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UMW Libraries
Simpson Library | Special Collections

Research Skills for First-Year Seminars (FSEMs)


⭐ This section is required for all FSEM students ⭐

Primary / Secondary / Reference

Primary Sources: Original documents created or experienced contemporaneously with the event being researched. They are first-hand observations, contemporary accounts of events, viewpoints of the time. They present original thinking, report a discovery, or share new information.

Secondary Sources: Works that analyze, assess, or interpret an historical event, era or phenomenon, generally utilizing primary sources to do so. They provide interpretation of information, usually written well after the event. They offer reviews or critiques.

Tertiary Sources/Reference Sources: Collections of background information, such as encyclopedia, handbooks, dictionaries, and chronologies. They provide condensed background information on a topic.  Use this background information to give you ideas, and to help you find primary and secondary sources that you can include in your final paper.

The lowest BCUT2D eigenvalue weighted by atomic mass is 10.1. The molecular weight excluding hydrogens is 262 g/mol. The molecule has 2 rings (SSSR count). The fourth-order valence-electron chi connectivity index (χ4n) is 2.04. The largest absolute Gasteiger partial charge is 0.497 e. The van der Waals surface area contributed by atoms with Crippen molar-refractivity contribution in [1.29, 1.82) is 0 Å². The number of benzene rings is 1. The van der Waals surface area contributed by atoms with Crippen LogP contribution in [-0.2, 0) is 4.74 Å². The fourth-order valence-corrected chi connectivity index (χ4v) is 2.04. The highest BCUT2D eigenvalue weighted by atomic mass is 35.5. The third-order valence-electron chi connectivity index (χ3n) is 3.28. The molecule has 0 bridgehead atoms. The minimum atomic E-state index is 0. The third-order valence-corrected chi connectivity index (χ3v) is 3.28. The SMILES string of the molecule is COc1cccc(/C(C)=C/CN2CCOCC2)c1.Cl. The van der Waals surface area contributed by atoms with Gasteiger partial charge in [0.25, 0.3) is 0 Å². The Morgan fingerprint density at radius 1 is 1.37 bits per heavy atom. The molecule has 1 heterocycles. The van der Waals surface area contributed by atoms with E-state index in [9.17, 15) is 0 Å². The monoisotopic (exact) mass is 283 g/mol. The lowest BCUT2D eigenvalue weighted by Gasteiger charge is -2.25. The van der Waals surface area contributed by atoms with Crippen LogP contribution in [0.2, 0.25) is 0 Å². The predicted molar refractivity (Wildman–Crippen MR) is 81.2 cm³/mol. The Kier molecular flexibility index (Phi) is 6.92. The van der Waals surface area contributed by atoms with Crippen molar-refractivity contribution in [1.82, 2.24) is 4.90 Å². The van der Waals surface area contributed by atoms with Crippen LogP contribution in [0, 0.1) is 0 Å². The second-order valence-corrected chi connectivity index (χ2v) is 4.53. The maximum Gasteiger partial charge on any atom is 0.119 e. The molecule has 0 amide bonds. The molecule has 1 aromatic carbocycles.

Here are some examples of primary and secondary sources in different subject areas.


Example Fields

Primary Source Examples

Secondary Source Examples


Art, Theatre, Music, Dance

Sketchbooks, scripts, photos, plays, sculptures, works of art and music

Critical reviews in journal articles, publications about the authors/artists and their works


Philosophy, History, Literature, Languages

Speeches, diaries, narratives, artifacts, interviews, short stories, original research

Book reviews, literary criticisms, biographies, journal articles, annotated bibliographies, documentaries

Social Sciences

Business, Psychology, Political Science, Sociology, Education, Economics

Studies, lesson plans, case reports, surveys, market research and testing, statistical data, published results of clinical trials

Publications about the significance of research or experiments, reviews of results

Natural Sciences and Applied Sciences

Biology, Chemistry, Physics, Mathematics, Nursing, and Computer Science

Published results of experiments, observations, discoveries, technical reports, models, schematic drawings, specimens, designs

Publications about the significance of research or experiments, reviews of results

NOTE: This chart is being used under a CC license.  The original was created George Mason University Libraries.